By Steve Scherer
ROME (Reuters) - More than 30 migrants, mostly toddlers, drowned on Wednesday when about 200 people without life jackets fell from a boat into the sea off the Libyan coast before they could be hauled into waiting rescue boats.
The boat was near a rescue vessel when it suddenly listed and many migrants tumbled into the Mediterranean, Italian Coast Guard commander Cosimo Nicastro told Reuters. "At least 20 dead bodies were spotted in the water," he said.
The rescue group MOAS, which also had a ship nearby, said it had already recovered more than 30 bodies. "Most are toddlers," the group's co-founder Chris Catrambone said on Twitter.
The coast guard called in more ships to help with the rescue, saying about 1,700 people were packed into about 15 vessels in the area.
The transfer from these overloaded boats is risky because desperate migrants in them sometimes surge to the side nearest a rescue vessel and destabilise their flimsy craft, which then list dangerously or capsize.
More than 1,300 people have died this year on the world's most dangerous crossing for migrants fleeing poverty and war across Africa and the Middle East.
Last Friday, more than 150 disappeared at sea, the International Organization for Migration (IOM) said on Tuesday, citing migrant testimony collected after they disembarked in Italy.
In the past week, more than 7,000 migrants have been plucked from unsafe boats in international waters off the western coast of Libya, where people smugglers operate with impunity.
Despite efforts by Italy and the European Union to bolster the Tripoli-based coast guard and funnel training and equipment to fight trafficking to the U.N.-backed government, record numbers of migrants are coming this year.
GROUP OF SEVEN SUMMIT
Italy is hosting a meeting of the world's seven major industrialised nations in Sicily on Friday and Saturday, and is pushing the group, which includes the United States, to put migration, Libya's stabilisation and African development at the top of the agenda.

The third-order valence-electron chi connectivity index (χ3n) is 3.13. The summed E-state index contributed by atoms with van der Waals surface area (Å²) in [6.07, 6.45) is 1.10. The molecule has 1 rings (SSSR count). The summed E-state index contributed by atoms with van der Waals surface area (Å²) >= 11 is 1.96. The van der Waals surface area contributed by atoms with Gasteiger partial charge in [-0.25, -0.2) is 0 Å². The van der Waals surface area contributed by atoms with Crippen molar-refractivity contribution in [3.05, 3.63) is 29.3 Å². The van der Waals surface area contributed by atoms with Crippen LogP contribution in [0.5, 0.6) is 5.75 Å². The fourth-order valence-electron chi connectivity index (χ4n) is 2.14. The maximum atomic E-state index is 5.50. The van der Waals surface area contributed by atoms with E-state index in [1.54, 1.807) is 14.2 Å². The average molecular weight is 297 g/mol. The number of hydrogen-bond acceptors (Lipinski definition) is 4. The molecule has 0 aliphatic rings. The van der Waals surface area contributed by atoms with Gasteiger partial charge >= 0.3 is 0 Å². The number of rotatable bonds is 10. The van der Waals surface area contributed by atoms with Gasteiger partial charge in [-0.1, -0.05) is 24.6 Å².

"The tragedy of children dying in the Mediterranean is a wake-up call to leaders meeting in Sicily," the United Nations Children's Fund Executive Director Justin Forsyth, who is traveling to the summit, said in a statement.
"These extremely vulnerable children need action now."
More than 50,000 migrants have been rescued at sea and brought to Italy so far, a 46 percent increase on the same period of last year, the Interior Ministry said this week.
Most rescues take place just outside the 12-mile mark that separates Libyan territory from international waters.
It is a busy stretch of sea where humanitarian vessels, the Libyan Coast Guard and even scavengers hoping to recover abandoned migrant boats and their engines all operate.
The Libyan Coast Guard on Tuesday fired shots as non-governmental vessels conducted rescues nearby, humanitarian group Jugend Rettet, which operates the Iuventa rescue ship, said in a statement.
The shooting prompted about 100 migrants to jump into the water and swim toward humanitarian vessels. It was unclear if anyone had been killed or wounded. The Libyans then towed two migrant boats back to shore while humanitarian groups brought more than 1,000 on board.
(Reporting by Steve Scherer; Editing by Tom Heneghan)